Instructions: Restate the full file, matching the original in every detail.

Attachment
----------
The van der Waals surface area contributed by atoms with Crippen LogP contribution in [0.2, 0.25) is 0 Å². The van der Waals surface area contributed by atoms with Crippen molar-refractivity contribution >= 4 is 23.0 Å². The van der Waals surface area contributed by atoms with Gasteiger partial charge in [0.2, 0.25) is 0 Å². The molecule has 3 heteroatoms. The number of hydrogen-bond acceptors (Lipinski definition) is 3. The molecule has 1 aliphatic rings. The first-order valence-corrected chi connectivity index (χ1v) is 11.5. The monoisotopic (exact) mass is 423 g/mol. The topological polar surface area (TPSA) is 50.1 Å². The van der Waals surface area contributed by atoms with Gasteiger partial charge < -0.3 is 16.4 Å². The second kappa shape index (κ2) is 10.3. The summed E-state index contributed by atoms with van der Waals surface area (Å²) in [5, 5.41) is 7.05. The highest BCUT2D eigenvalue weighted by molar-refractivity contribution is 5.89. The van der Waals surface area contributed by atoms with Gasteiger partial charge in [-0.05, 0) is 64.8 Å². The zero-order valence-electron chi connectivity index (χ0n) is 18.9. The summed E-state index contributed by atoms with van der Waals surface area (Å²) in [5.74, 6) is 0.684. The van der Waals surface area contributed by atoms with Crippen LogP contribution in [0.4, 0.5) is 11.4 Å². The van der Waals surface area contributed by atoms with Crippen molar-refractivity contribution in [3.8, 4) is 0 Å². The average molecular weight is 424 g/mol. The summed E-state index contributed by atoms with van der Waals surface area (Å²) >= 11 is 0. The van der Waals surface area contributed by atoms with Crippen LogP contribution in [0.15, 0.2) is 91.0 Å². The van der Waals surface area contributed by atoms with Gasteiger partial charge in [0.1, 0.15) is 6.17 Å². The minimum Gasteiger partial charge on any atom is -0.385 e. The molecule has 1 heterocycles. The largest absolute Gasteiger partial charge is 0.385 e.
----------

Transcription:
The van der Waals surface area contributed by atoms with Crippen LogP contribution in [0.2, 0.25) is 0 Å². The van der Waals surface area contributed by atoms with Crippen molar-refractivity contribution >= 4 is 23.0 Å². The van der Waals surface area contributed by atoms with Gasteiger partial charge in [0.2, 0.25) is 0 Å². The molecule has 3 heteroatoms. The number of hydrogen-bond acceptors (Lipinski definition) is 3. The molecule has 1 aliphatic rings. The first-order valence-corrected chi connectivity index (χ1v) is 11.5. The monoisotopic (exact) mass is 423 g/mol. The topological polar surface area (TPSA) is 50.1 Å². The van der Waals surface area contributed by atoms with Gasteiger partial charge < -0.3 is 16.4 Å². The second kappa shape index (κ2) is 10.3. The summed E-state index contributed by atoms with van der Waals surface area (Å²) in [5, 5.41) is 7.05. The highest BCUT2D eigenvalue weighted by molar-refractivity contribution is 5.89. The van der Waals surface area contributed by atoms with Gasteiger partial charge in [-0.05, 0) is 64.8 Å². The zero-order valence-electron chi connectivity index (χ0n) is 18.9. The summed E-state index contributed by atoms with van der Waals surface area (Å²) in [5.74, 6) is 0.684. The van der Waals surface area contributed by atoms with Crippen LogP contribution in [0.4, 0.5) is 11.4 Å². The van der Waals surface area contributed by atoms with Crippen molar-refractivity contribution in [3.8, 4) is 0 Å². The average molecular weight is 424 g/mol. The summed E-state index contributed by atoms with van der Waals surface area (Å²) >= 11 is 0. The van der Waals surface area contributed by atoms with Crippen LogP contribution in [0.15, 0.2) is 91.0 Å². The van der Waals surface area contributed by atoms with Gasteiger partial charge in [0.1, 0.15) is 6.17 Å². The minimum Gasteiger partial charge on any atom is -0.385 e. The molecule has 1 heterocycles. The largest absolute Gasteiger partial charge is 0.385 e.